These Are Not Anxious People

I'm currently reading a hauntingly beautiful, but extremely depressing novel about a likeable but messed-up woman dealing with her past and facing her future.

Exposure, by Kathryn Harrison, is incredible, and a couple of quotes have really struck me thus far.

On discussing the past:
She'll talk later, but for now, whatever she remembers threatens to recede, evaporate, when she contemplates articulating it for someone else. Even as she tried just now to tell Carl about posing for her father's camer, it was as if she were trying to recount a dream: what she remembered seemed absurd, and parts of what she had thought was a coherent story were suddenly missing. Her mouth open to speak, she was left with nothing more than the idea of herself at the grade school science fair. Chosen from the audience of children to come stand on the stage, putting her hands over her head at the hypnotist's command.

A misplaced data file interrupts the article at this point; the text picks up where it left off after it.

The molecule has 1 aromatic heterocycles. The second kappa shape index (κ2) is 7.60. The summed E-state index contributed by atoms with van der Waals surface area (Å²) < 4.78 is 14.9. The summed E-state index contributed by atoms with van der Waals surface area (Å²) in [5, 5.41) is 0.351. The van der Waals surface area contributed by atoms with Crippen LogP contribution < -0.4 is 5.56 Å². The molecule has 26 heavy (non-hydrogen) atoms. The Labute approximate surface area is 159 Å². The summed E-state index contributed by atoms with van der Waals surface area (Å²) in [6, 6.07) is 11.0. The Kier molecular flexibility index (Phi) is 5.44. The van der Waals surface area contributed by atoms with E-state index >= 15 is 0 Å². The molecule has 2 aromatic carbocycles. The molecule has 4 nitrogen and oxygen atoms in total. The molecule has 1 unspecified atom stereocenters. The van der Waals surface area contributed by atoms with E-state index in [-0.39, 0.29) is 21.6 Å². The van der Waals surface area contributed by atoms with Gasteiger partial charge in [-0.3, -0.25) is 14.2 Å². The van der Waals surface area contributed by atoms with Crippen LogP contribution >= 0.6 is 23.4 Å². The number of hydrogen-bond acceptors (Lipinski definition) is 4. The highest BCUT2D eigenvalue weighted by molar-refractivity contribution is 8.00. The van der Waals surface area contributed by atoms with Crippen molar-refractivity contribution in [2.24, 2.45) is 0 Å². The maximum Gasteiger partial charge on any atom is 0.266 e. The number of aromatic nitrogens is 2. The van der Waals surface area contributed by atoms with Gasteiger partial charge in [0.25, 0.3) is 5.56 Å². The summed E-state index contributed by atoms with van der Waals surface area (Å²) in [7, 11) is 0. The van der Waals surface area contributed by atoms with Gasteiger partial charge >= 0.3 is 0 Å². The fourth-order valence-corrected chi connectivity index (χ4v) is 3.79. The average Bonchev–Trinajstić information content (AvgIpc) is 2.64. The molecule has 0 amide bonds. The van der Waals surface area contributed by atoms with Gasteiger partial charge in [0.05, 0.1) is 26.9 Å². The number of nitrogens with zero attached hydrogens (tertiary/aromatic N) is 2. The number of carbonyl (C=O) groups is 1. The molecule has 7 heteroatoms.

On searching through other people's medicine cabinets:
These people aren't anxious or depressed. They have sinus infections and athlete's foot. They don't spend the minutes between waking and showering reciting reasons not to kill themselves.

I suspect that people from unhappy families are always searching the cupboards and drawers of happy people. Sliding a hand between the neat stacks of towels in the linen closet, slipping a finger under the hinged lid of a jewel box, flipping furtively through the pages of a book. They are looking everywhere. As if, perhaps, out might fall a list, an outline, the formula for how they do it.

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